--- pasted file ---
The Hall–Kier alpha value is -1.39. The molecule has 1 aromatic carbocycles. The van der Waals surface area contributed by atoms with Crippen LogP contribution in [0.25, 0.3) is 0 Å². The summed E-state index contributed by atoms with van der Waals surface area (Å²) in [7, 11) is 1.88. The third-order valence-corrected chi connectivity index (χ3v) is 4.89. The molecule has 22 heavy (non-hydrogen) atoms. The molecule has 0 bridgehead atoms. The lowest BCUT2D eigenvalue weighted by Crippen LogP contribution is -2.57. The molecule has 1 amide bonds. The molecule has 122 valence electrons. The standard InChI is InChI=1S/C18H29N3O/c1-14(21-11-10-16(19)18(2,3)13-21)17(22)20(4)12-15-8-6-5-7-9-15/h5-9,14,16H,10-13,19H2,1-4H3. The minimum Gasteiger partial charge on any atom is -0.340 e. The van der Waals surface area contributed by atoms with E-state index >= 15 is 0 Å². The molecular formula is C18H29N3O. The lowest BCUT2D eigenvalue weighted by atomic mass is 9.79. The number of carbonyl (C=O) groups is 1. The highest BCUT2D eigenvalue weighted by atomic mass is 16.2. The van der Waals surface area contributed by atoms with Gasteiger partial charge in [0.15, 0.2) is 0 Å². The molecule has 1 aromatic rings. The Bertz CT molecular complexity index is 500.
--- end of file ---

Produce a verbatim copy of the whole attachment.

The Hall–Kier alpha value is -1.39. The molecule has 1 aromatic carbocycles. The van der Waals surface area contributed by atoms with Crippen LogP contribution in [0.25, 0.3) is 0 Å². The summed E-state index contributed by atoms with van der Waals surface area (Å²) in [7, 11) is 1.88. The third-order valence-corrected chi connectivity index (χ3v) is 4.89. The molecule has 22 heavy (non-hydrogen) atoms. The molecule has 0 bridgehead atoms. The lowest BCUT2D eigenvalue weighted by Crippen LogP contribution is -2.57. The molecule has 1 amide bonds. The molecule has 122 valence electrons. The standard InChI is InChI=1S/C18H29N3O/c1-14(21-11-10-16(19)18(2,3)13-21)17(22)20(4)12-15-8-6-5-7-9-15/h5-9,14,16H,10-13,19H2,1-4H3. The minimum Gasteiger partial charge on any atom is -0.340 e. The van der Waals surface area contributed by atoms with E-state index >= 15 is 0 Å². The molecular formula is C18H29N3O. The lowest BCUT2D eigenvalue weighted by atomic mass is 9.79. The number of carbonyl (C=O) groups is 1. The highest BCUT2D eigenvalue weighted by atomic mass is 16.2. The van der Waals surface area contributed by atoms with Gasteiger partial charge in [0.15, 0.2) is 0 Å². The molecule has 1 aromatic rings. The Bertz CT molecular complexity index is 500.